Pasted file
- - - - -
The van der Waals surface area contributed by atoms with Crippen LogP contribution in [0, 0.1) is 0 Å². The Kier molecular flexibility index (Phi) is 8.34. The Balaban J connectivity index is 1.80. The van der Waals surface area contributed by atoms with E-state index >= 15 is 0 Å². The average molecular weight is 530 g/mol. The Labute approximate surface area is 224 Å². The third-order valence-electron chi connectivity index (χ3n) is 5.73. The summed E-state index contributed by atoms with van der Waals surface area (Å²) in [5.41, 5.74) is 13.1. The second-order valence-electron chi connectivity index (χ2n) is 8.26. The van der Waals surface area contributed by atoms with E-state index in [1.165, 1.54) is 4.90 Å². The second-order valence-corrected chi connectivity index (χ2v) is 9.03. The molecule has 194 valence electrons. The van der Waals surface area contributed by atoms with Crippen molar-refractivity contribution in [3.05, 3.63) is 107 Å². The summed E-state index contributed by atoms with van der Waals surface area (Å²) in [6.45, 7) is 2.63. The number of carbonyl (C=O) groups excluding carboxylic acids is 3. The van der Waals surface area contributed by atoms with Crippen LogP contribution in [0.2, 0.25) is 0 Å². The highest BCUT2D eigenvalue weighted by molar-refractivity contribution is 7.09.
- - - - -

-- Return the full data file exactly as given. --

The van der Waals surface area contributed by atoms with Crippen LogP contribution in [0, 0.1) is 0 Å². The Kier molecular flexibility index (Phi) is 8.34. The Balaban J connectivity index is 1.80. The van der Waals surface area contributed by atoms with E-state index >= 15 is 0 Å². The average molecular weight is 530 g/mol. The Labute approximate surface area is 224 Å². The third-order valence-electron chi connectivity index (χ3n) is 5.73. The summed E-state index contributed by atoms with van der Waals surface area (Å²) in [5.41, 5.74) is 13.1. The second-order valence-electron chi connectivity index (χ2n) is 8.26. The van der Waals surface area contributed by atoms with E-state index in [1.165, 1.54) is 4.90 Å². The second-order valence-corrected chi connectivity index (χ2v) is 9.03. The molecule has 194 valence electrons. The van der Waals surface area contributed by atoms with Crippen molar-refractivity contribution in [3.05, 3.63) is 107 Å². The summed E-state index contributed by atoms with van der Waals surface area (Å²) in [6.45, 7) is 2.63. The number of carbonyl (C=O) groups excluding carboxylic acids is 3. The van der Waals surface area contributed by atoms with Crippen LogP contribution in [0.2, 0.25) is 0 Å². The highest BCUT2D eigenvalue weighted by molar-refractivity contribution is 7.09.